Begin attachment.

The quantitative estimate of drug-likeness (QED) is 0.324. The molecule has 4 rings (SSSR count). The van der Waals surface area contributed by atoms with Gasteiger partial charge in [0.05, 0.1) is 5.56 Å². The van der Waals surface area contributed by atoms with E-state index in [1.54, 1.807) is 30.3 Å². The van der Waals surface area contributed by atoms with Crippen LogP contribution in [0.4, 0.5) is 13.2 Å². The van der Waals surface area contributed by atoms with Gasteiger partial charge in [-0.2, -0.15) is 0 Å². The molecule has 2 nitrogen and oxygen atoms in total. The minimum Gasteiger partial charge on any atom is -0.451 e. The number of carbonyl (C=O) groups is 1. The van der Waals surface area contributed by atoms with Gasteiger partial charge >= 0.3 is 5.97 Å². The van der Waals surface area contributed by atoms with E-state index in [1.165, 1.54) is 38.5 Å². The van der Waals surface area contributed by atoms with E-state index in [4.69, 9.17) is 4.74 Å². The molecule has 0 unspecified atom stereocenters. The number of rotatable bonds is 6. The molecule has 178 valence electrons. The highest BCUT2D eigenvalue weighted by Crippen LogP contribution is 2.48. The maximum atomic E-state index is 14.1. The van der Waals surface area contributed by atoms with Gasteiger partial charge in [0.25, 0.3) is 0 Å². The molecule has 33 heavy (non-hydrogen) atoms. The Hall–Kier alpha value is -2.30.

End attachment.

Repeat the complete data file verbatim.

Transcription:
The quantitative estimate of drug-likeness (QED) is 0.324. The molecule has 4 rings (SSSR count). The van der Waals surface area contributed by atoms with Gasteiger partial charge in [0.05, 0.1) is 5.56 Å². The van der Waals surface area contributed by atoms with E-state index in [1.54, 1.807) is 30.3 Å². The van der Waals surface area contributed by atoms with Crippen LogP contribution in [0.4, 0.5) is 13.2 Å². The van der Waals surface area contributed by atoms with Gasteiger partial charge in [-0.2, -0.15) is 0 Å². The molecule has 2 nitrogen and oxygen atoms in total. The minimum Gasteiger partial charge on any atom is -0.451 e. The number of carbonyl (C=O) groups is 1. The van der Waals surface area contributed by atoms with Gasteiger partial charge >= 0.3 is 5.97 Å². The van der Waals surface area contributed by atoms with E-state index in [1.165, 1.54) is 38.5 Å². The van der Waals surface area contributed by atoms with E-state index in [4.69, 9.17) is 4.74 Å². The molecule has 0 unspecified atom stereocenters. The number of rotatable bonds is 6. The molecule has 178 valence electrons. The highest BCUT2D eigenvalue weighted by Crippen LogP contribution is 2.48. The maximum atomic E-state index is 14.1. The van der Waals surface area contributed by atoms with Gasteiger partial charge in [0.25, 0.3) is 0 Å². The molecule has 33 heavy (non-hydrogen) atoms. The Hall–Kier alpha value is -2.30.